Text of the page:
Clients come to us to help them put their best foot forward getting their brand and message out into the world. Sometimes this means finding an elegant way to elevate simple printed collateral, particularly in a digital world where it’s harder to rise above the noise and make an impression.
What we did:
Blind Embossing! This refers to a method of pressing an image into a substrate to create a three dimensional design without the use of any inks – it’s a high quality, elegant technique that leaves a strong impression. While this technique is more commonly used for creating impressions of text and logos, we’ve also employed it for recreating real world items.
In instances where either the message of the piece or the brand itself evokes something nostalgic, we’ve chosen to use blind embossing as a way tune into that. By combining photography with the three dimensional sculpting capabilities of trusted print partners, we’ve been able to produce realistic recreations in paper.
In this first example, Christ Church was wondering if there was a way to feature their marble altar’s carved angel on a card. Once we had a look at the altar we were struck by the presence of the carving and began to explore how best to recreate the same effect in print. We felt that a photo would not do it justice. Armed with a collection of photos of the altar, we worked with diemakers to closely replicate the detail of the carving in the print plates. Once we were able to successfully recreate it, we chose to produce a pristine white card with nothing but the angel on the front.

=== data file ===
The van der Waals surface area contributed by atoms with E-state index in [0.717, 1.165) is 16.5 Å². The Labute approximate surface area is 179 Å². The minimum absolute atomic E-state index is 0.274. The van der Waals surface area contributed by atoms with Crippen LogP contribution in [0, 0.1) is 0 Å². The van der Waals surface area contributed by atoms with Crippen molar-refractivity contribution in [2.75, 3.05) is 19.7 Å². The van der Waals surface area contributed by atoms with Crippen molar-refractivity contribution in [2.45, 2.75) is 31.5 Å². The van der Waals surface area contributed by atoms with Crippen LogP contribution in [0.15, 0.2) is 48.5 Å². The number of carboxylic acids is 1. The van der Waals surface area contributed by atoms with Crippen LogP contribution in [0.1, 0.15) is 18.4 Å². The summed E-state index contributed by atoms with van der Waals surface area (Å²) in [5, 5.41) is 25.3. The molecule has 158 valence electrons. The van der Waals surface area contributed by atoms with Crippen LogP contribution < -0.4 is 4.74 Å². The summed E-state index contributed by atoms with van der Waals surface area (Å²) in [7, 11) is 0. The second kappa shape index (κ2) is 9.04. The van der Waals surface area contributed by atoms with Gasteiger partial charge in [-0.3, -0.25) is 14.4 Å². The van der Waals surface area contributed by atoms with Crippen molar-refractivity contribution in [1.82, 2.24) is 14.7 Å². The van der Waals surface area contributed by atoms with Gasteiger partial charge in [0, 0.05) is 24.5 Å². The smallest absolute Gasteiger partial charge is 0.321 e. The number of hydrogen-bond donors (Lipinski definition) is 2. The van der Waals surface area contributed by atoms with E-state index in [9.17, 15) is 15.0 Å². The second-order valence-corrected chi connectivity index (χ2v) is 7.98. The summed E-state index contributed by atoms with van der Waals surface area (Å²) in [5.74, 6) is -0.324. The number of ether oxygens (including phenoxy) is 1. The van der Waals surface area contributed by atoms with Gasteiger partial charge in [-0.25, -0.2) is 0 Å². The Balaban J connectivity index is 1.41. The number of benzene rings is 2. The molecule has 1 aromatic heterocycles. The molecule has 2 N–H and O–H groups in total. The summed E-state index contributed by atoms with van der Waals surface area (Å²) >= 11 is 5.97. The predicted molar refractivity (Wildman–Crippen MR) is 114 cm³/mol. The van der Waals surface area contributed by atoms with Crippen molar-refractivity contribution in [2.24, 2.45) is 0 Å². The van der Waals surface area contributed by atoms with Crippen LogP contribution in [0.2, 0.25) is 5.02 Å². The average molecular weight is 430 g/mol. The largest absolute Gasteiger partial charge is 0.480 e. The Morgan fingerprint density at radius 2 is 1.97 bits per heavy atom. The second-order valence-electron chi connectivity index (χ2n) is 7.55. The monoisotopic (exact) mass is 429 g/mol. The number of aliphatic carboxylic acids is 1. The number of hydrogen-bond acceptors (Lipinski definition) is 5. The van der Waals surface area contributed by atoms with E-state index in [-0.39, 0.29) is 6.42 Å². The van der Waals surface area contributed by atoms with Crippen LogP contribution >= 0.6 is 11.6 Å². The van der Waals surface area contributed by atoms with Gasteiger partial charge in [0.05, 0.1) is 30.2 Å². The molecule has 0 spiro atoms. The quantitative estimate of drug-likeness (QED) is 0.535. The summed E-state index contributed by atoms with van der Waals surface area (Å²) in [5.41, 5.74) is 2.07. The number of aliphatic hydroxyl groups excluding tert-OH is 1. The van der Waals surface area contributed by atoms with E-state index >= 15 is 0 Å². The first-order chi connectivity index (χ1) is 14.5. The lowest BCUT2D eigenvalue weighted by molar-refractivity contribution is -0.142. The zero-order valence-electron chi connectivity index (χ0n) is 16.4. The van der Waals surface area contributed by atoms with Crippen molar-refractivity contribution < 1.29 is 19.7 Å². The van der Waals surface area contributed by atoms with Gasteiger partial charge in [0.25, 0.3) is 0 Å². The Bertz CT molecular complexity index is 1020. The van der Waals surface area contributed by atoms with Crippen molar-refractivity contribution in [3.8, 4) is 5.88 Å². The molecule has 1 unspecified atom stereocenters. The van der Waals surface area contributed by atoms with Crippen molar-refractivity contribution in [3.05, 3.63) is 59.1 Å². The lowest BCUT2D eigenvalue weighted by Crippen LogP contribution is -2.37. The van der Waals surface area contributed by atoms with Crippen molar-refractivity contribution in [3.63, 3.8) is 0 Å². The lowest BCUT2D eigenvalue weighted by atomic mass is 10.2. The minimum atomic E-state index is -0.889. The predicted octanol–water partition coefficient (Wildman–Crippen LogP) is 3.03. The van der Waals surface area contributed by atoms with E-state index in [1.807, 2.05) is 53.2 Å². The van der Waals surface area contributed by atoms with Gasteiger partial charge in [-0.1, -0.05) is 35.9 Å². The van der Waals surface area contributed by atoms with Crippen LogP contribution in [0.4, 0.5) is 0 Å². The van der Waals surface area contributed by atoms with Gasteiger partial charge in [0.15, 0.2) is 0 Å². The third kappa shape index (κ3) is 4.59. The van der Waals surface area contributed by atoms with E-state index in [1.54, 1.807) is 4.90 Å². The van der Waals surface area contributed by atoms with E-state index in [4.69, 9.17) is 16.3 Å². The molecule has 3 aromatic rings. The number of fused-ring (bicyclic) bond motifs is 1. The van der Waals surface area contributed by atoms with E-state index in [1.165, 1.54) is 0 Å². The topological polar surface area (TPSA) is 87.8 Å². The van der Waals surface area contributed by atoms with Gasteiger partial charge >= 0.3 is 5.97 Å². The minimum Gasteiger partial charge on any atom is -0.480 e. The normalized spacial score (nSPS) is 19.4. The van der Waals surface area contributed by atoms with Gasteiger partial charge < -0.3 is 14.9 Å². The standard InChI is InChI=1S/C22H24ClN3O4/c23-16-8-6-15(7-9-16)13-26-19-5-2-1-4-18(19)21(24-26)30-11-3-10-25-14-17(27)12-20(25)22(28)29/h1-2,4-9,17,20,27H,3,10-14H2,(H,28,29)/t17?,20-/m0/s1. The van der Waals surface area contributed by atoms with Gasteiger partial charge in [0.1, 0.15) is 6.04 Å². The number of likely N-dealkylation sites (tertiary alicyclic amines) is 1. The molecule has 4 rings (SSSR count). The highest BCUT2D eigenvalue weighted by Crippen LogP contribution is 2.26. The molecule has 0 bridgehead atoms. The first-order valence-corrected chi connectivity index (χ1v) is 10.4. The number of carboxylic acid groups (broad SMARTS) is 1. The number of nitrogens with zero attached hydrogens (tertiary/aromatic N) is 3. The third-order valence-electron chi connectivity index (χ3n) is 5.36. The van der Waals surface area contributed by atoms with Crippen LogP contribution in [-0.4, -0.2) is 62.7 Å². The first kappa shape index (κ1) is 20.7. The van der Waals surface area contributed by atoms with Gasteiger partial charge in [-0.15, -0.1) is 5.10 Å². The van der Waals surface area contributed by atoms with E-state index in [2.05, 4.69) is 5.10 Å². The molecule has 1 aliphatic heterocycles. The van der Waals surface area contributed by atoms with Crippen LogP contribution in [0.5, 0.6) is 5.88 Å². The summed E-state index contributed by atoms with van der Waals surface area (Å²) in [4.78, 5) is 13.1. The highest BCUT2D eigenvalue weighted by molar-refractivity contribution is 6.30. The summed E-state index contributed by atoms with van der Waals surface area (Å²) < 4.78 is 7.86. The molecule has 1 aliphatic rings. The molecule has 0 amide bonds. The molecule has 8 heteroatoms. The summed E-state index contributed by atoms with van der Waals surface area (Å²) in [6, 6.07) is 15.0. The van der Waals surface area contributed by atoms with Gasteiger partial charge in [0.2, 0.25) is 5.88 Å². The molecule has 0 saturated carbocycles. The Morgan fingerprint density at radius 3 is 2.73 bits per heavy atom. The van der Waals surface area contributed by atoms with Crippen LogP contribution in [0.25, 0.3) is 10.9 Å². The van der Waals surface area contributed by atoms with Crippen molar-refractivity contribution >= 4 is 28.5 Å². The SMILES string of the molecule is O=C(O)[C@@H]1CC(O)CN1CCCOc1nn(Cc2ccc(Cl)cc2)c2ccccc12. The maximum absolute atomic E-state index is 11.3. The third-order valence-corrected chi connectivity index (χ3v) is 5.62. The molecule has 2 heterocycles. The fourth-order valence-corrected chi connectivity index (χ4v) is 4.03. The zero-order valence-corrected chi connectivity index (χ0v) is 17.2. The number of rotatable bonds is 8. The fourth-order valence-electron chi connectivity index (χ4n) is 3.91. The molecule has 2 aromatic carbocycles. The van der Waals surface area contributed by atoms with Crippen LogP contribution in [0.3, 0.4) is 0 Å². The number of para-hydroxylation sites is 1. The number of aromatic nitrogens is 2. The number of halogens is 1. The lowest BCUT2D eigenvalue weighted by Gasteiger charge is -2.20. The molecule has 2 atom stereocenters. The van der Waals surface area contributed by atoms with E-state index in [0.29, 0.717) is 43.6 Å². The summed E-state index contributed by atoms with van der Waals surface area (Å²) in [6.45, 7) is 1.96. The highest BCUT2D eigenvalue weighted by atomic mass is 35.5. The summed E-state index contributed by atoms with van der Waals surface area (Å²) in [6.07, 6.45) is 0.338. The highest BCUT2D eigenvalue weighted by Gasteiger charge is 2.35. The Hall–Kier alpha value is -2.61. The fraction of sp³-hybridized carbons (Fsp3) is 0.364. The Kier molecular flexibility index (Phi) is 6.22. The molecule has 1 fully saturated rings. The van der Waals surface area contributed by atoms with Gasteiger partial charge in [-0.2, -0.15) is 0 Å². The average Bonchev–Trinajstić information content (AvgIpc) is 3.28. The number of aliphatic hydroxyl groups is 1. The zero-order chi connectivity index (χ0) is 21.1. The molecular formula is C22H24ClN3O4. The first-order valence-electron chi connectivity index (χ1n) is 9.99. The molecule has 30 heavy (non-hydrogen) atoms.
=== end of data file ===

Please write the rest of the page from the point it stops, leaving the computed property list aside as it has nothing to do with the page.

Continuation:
When the Savannah Economic Development Authority wanted to send a Thanksgiving card that included an invitation to experience Savannah’s famous hospitality, we felt that the best way we could do that in print form was to simulate the feeling of being welcomed through the doors of an elegant historic home. The city’s downtown is filled with many stunning examples of antique hand-carved grand entry doors and we scouted every square taking photos while looking for the perfect pair.
Ultimately we crafted exactly what we needed by compositing features from more than one home, and then combining that with photography we took of a thanksgiving wreath in order to create the perfect die (print plates).
The final product shows the relief carved into the doors in great detail, topped off with a wreath fitting for the occasion.